Low-paid female caregivers and their unions are celebrating a historic Employment Court decision that rules they must be paid at the same rate as men.
The outcome is being hailed as the greatest advance for the rights of working women since the passing of the Equal Pay Act in 1972.
Jubilant union leaders from the Service and Food Workers Union and Council of Trade Unions say the decision will be celebrated by caregivers and other low-paid female workers throughout New Zealand. The case was taken to the Employment Court by caregiver and SFWU member Kristine Bartlett of Lower Hutt.
Ms Bartlett argued that her very low pay was a result of gender discrimination, under the Equal Pay Act.
"Kristine's case showed that her pay rate of $14.32 an hour, after over 20 years of caregiving for the elderly, was based on her gender rather than her skills, effort and responsibility," SFWU national secretary John Ryall said.
A bench of three Employment Court judges found the union correctly interpreted the Equal Pay Act to mean that large occupational groups of women workers, such as caregivers, should receive a rate of pay equal to what would paid if that occupational group were male-dominated.
New Plymouth rest home worker Mavis Pearce, paid slightly more than the minimum wage despite working in resthomes for 20 years, was delighted.
"We will get what we are worth," she said. She had continued to work in the industry because she loved the work.
"You don't go for the money, you go for the residents. They are like part of the family."
SFWU Taranaki organiser Sam Jones said the win ticked one of the 10 recommendations outlined in the Human Rights Commission's Caring Counts document.
"It's huge for working women in New Zealand. Caregivers have been undervalued and discriminated against for years and years."
Mr Jones was hopeful there would be no appeal, as there had in the IHC sleepover case.
The six years of the appeal process meant the employer was also left with a large backpay bill.
The industry supported the principle that their workers were underpaid in home support and residential healthcare, Mr Jones said.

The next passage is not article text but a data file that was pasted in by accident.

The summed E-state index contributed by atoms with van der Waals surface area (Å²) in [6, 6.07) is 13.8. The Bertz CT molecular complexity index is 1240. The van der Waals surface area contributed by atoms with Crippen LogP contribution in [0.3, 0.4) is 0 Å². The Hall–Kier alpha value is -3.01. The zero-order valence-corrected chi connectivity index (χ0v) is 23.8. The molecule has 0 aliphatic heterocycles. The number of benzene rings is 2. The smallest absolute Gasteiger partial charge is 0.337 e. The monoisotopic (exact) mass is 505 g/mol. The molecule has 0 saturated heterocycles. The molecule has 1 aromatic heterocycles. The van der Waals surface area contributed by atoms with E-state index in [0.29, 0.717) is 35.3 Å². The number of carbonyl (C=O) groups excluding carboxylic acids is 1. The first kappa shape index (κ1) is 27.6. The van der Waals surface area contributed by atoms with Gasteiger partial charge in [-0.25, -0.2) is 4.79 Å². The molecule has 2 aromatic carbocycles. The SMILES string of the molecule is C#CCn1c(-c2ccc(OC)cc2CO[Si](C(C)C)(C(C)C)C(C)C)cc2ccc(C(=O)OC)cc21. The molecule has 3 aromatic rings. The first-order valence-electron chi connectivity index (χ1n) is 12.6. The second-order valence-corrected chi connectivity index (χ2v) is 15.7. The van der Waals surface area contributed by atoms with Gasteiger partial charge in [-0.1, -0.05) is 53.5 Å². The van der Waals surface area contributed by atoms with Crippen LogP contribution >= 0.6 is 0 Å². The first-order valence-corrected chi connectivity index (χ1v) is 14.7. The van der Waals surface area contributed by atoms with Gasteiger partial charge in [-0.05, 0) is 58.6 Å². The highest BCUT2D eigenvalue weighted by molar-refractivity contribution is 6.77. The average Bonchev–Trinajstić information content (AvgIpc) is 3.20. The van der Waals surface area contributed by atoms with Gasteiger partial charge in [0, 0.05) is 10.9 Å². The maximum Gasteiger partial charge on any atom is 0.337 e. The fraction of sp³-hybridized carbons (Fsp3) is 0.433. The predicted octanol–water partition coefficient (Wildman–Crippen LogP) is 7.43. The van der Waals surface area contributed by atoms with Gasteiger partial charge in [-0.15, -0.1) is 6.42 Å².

"This is a hard-won and historic victory that offers hope for low-paid women at last. For far too long "women's work" has been undervalued and underpaid," Mr Ryall said.
"The court has recognised that caregivers are paid abysmally low pay rates because they are women and has dismissed Business New Zealand arguments about the cost of removing pay discrimination as akin to the economic arguments against removing slavery.
"This day will be remembered as turning point . . ." he said.
The major step forward established that the Equal Pay Act - around for 40 years - provided the legal argument for an end to low wages in occupations simply because they were women's jobs.
"But this is just the first step. Now we need to do the work on identifying a comparable role, in terms of skills, responsibility and effort. This will be tough, as caregiving is highly skilled and demanding work."
Mr Ryall said that the SFWU was keen to engage in a process with the aged-care employers and the Government funders, under the umbrella of the court to set a fair rate of pay for caregivers.
"Thousands of caregivers across New Zealand will now be invited to join the Equal Pay case and the growing group representing caregivers, providers, human-rights advocates and spokespeople for the elderly will call on government to acknowledge the disgracefully low pay rates in caregiving and provide the funding to fix this now."
Council of Trade Unions president Helen Kelly said the result was a giant step forward for the rights of working women.
"This finding shows that for far too long ‘women's work' has been undervalued and underpaid."
Caregiving was hard physical and emotional work, and of which society expected extremely high standards, yet caregivers' wages were still low and on average about $10 below the average hourly wage rate.
More than 90 per cent of the caregiver workforce was women, Ms Kelly said.
- © Fairfax NZ News
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